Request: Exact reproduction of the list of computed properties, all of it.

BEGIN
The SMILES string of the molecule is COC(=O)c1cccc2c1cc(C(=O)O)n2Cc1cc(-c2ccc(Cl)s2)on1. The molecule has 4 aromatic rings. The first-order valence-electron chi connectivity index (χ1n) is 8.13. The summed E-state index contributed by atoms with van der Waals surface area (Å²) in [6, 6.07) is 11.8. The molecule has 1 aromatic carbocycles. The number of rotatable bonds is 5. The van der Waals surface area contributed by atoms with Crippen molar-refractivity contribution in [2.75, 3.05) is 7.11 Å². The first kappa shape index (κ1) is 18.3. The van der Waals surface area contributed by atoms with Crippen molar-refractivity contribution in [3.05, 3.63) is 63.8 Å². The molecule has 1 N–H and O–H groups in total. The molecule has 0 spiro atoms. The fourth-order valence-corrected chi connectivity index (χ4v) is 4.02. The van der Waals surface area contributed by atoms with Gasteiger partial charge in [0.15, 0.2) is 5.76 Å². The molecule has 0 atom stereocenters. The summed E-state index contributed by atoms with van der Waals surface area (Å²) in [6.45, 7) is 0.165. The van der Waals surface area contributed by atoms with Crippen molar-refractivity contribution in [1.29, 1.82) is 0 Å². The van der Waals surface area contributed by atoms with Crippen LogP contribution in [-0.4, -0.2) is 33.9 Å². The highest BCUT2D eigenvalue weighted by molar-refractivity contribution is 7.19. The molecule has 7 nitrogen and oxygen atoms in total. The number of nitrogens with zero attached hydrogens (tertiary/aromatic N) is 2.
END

The SMILES string of the molecule is COC(=O)c1cccc2c1cc(C(=O)O)n2Cc1cc(-c2ccc(Cl)s2)on1. The molecule has 4 aromatic rings. The first-order valence-electron chi connectivity index (χ1n) is 8.13. The summed E-state index contributed by atoms with van der Waals surface area (Å²) in [6, 6.07) is 11.8. The molecule has 1 aromatic carbocycles. The number of rotatable bonds is 5. The van der Waals surface area contributed by atoms with Crippen molar-refractivity contribution in [2.75, 3.05) is 7.11 Å². The first kappa shape index (κ1) is 18.3. The van der Waals surface area contributed by atoms with Crippen molar-refractivity contribution in [3.05, 3.63) is 63.8 Å². The molecule has 1 N–H and O–H groups in total. The molecule has 0 spiro atoms. The fourth-order valence-corrected chi connectivity index (χ4v) is 4.02. The van der Waals surface area contributed by atoms with Gasteiger partial charge in [0.15, 0.2) is 5.76 Å². The molecule has 0 atom stereocenters. The summed E-state index contributed by atoms with van der Waals surface area (Å²) in [6.45, 7) is 0.165. The van der Waals surface area contributed by atoms with Crippen molar-refractivity contribution in [1.29, 1.82) is 0 Å². The van der Waals surface area contributed by atoms with Crippen LogP contribution in [-0.4, -0.2) is 33.9 Å². The highest BCUT2D eigenvalue weighted by molar-refractivity contribution is 7.19. The molecule has 7 nitrogen and oxygen atoms in total. The number of nitrogens with zero attached hydrogens (tertiary/aromatic N) is 2.